Media faces existential crisis as revenues dip, pressure mounts

On April 20, around 53 of 167 journalists in Mumbai who underwent tests for COVID-19, tested positive. In Delhi, the government decided to conduct Covid-19 test on media persons in the national capital. Elsewhere in different states many journalists have been tested positive. In West Bengal Chief Minister Mamata Banerjee realizing the gravity of situation said in a media address from Nabanna, the state secretariat “The journalists, are working round the clock, have no cover, neither do they have good salaries. We are extending our  10 lakh insurance cover to all accredited journalists.” Mamata Banerjee has done her bit but as journalists pull their socks to cover the spread of Covid-19, a harsh reality faces them.

The coronavirus is a global story, but it is inherently local, too. The irony is that demand for their stories has gone all time high but the revenue of media houses for which they work have gone down as all-time low. Little doubt that there are reports of payment delays, layoffs, salary cuts and closure of some centres. Some newspapers and magazines have stopped printing and are bringing out e-publications. The newspaper industry, which was already at the brink, is now facing existential crisis due to economic fallout of coronavirus and most media houses have become vulnerable to the impact of the coronavirus.

It is time the Union Government and State Governments should come to the help of these frontline warriors as they are serving the society by providing them truthful edited information even at the peril of their personal safety. The biggest issue in the next few months for media industry is going to be cash flows. The INS President Shailesh Gupta has written to Information and Broadcasting Secretary Ravi Mittal reminding him of the crisis situation dips in advertising revenue, huge input costs and import duty newsprint contributing to a crisis of survival. Gupta has said that newspapers have cut down their pages with many merging weekend supplements to the main editions.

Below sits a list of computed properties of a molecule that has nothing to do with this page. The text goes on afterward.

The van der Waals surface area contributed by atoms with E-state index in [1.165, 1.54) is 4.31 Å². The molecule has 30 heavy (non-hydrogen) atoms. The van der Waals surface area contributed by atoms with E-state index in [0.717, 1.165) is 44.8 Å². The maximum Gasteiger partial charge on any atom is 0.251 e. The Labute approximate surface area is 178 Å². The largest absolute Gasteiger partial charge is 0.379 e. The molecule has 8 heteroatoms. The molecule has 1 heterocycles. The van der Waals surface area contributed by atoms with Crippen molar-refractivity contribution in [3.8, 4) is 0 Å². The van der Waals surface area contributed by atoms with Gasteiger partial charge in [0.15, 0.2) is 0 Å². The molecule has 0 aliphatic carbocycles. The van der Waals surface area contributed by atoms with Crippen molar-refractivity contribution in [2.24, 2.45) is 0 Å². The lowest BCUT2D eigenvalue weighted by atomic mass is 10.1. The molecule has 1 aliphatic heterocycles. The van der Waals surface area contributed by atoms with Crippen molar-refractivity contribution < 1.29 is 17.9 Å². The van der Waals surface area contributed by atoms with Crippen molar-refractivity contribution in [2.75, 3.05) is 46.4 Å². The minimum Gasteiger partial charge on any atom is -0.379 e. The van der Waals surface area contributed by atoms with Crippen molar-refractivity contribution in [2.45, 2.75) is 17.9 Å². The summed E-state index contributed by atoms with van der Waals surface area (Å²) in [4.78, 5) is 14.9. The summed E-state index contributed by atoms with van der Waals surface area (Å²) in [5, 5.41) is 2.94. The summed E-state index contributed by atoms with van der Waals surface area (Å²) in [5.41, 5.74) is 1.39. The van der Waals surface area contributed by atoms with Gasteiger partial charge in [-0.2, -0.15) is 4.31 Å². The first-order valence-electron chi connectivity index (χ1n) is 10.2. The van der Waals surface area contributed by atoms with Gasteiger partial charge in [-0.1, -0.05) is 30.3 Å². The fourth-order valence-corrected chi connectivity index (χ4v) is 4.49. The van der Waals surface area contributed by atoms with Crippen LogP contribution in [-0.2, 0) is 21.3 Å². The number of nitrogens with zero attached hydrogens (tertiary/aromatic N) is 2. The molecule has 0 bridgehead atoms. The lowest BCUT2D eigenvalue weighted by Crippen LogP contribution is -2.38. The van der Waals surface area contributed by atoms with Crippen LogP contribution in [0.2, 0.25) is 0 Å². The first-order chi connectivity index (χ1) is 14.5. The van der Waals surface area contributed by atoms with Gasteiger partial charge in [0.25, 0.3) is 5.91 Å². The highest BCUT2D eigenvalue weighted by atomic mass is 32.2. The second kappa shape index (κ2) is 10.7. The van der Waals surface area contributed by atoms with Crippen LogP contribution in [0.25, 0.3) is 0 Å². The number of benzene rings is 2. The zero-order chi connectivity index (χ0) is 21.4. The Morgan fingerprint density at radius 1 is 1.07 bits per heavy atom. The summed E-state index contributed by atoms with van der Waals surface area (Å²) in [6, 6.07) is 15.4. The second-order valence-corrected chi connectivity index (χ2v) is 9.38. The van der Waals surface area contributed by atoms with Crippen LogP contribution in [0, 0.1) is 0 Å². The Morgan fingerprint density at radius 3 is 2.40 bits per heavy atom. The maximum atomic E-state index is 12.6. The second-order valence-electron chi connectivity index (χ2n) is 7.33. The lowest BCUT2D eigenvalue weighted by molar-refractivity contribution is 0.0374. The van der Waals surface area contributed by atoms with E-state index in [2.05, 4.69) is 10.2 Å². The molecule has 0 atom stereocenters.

Despite these measures, newspapers are losing money every single day. He has made a strong plea for total removal of 5 per cent customs duty on newsprint, two year tax holiday for newspaper establishments, 50 per cent increase in advertisement rate of Bureau of Outreach and Communication (BOC) and 100 per cent increase in budget spend for print media and immediate settlement of payment towards all outstanding bills of advertising from BOC. It is ironic that while consumers pay in full and cover the costs for essential goods like food, milk and groceries, they cover only a fraction of the cost of newspapers and the gap is made up through advertisements, which have now dried up. If newspapers suspend publishing, it would have ripple effect-job losses for employees, newspaper vendors and delivery boys. It is time; the government should come with a stimulus package to help the Fourth Estate.